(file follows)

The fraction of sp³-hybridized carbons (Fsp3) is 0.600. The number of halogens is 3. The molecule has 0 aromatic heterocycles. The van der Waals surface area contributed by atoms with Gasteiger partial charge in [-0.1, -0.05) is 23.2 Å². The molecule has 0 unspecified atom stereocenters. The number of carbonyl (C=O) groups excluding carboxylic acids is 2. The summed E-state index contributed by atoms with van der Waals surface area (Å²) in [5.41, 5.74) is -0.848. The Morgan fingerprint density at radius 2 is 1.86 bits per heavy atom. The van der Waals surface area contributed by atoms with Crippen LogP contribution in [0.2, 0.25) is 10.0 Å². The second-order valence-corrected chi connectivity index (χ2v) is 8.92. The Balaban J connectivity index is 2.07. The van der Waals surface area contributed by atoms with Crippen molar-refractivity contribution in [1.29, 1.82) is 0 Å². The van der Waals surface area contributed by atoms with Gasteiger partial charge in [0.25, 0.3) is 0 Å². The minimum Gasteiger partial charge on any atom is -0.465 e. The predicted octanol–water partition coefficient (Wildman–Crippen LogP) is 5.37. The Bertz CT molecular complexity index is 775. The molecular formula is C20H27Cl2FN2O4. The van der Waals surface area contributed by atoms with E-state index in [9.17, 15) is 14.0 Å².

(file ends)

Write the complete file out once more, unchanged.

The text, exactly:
The fraction of sp³-hybridized carbons (Fsp3) is 0.600. The number of halogens is 3. The molecule has 0 aromatic heterocycles. The van der Waals surface area contributed by atoms with Gasteiger partial charge in [-0.1, -0.05) is 23.2 Å². The molecule has 0 unspecified atom stereocenters. The number of carbonyl (C=O) groups excluding carboxylic acids is 2. The summed E-state index contributed by atoms with van der Waals surface area (Å²) in [5.41, 5.74) is -0.848. The Morgan fingerprint density at radius 2 is 1.86 bits per heavy atom. The van der Waals surface area contributed by atoms with Crippen LogP contribution in [0.2, 0.25) is 10.0 Å². The second-order valence-corrected chi connectivity index (χ2v) is 8.92. The Balaban J connectivity index is 2.07. The van der Waals surface area contributed by atoms with Crippen molar-refractivity contribution in [1.29, 1.82) is 0 Å². The van der Waals surface area contributed by atoms with Gasteiger partial charge in [0.25, 0.3) is 0 Å². The minimum Gasteiger partial charge on any atom is -0.465 e. The predicted octanol–water partition coefficient (Wildman–Crippen LogP) is 5.37. The Bertz CT molecular complexity index is 775. The molecular formula is C20H27Cl2FN2O4. The van der Waals surface area contributed by atoms with E-state index in [9.17, 15) is 14.0 Å².